It might also be the kind of litter that you’re using. The ancestors of domestic cats lived in the desert, so most cats today prefer fine, sand-like litter. It should be soft on the paws and easy to dig into. Try different textured litters and see which kind your cat prefers.

Additionally, cats prefer unscented litter over litter with a strong fragrance. Cats have sensitive noses, and getting into a strong-smelling litter box (clean or not) can be off-putting for many cats.

7. Marking Territory

This is more typical in a multi-cat home or if there’s been a change in the household that has stressed out your cat. Cats will urinate in different locations around the house to mark their territory. It can make your cat feel more at ease when their pheromones are released around their territory.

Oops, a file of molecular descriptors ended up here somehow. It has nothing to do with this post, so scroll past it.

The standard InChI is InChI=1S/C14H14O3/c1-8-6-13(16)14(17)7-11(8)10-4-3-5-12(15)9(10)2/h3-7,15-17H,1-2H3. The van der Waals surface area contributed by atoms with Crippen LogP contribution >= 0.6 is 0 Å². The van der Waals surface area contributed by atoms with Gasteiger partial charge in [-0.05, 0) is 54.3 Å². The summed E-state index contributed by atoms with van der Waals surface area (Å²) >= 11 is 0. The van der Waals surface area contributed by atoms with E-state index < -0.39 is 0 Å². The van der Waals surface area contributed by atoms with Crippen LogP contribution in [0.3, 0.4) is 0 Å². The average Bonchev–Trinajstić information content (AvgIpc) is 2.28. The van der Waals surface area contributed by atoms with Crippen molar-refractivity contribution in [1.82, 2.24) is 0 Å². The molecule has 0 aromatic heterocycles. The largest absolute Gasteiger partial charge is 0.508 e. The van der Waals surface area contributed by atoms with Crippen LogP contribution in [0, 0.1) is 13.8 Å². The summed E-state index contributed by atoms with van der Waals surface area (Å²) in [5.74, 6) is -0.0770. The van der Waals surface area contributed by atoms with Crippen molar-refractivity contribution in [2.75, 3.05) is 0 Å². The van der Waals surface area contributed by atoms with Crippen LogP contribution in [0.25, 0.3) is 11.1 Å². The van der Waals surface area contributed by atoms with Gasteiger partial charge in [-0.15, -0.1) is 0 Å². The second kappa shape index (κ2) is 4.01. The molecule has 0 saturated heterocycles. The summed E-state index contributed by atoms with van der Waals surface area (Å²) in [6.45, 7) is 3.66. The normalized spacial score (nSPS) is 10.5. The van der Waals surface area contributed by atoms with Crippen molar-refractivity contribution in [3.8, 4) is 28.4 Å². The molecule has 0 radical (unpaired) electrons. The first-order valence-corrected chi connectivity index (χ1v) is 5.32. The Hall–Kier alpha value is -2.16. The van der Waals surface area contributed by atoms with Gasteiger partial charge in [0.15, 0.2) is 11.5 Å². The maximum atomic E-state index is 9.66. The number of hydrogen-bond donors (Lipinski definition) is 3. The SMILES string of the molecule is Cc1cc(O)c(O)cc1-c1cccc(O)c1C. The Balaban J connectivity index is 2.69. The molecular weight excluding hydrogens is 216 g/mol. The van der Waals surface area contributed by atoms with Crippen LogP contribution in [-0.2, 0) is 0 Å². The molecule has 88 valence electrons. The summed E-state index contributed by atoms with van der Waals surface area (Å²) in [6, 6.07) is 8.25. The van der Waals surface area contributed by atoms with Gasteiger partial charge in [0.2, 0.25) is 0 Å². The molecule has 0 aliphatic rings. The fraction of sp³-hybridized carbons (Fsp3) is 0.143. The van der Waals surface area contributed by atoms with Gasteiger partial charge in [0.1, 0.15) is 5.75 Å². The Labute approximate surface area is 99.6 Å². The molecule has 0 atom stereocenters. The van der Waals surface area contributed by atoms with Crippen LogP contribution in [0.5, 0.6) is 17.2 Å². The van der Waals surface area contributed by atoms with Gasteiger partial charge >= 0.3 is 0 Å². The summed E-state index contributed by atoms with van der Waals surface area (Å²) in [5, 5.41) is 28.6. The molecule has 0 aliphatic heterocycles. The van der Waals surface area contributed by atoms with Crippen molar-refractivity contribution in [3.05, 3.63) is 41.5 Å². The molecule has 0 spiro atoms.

If you have multiple cats, ensure that you have one litter box for each cat, plus one extra. So, if you have four cats, you need five litter boxes. If you only have one cat but live in a home with multiple floors, you might want to consider placing a litter box on each floor.

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It Might Be a Combination of Reasons

Your cat peeing on plastic bags might be for more than one reason. It might be a combination of your cat disliking their litter and being drawn to the plastic bag because of the scent and texture.

Your next step is to determine the cause of the behavior and come up with a solution.

Ruling Out Medical Issues

Before you do anything, you might want to consult with your vet in order to rule out any medical problems. This should be done as soon as possible if there are other worrying signs or if your cat suddenly started this behavior when nothing changed in their environment and your cat otherwise seems normal.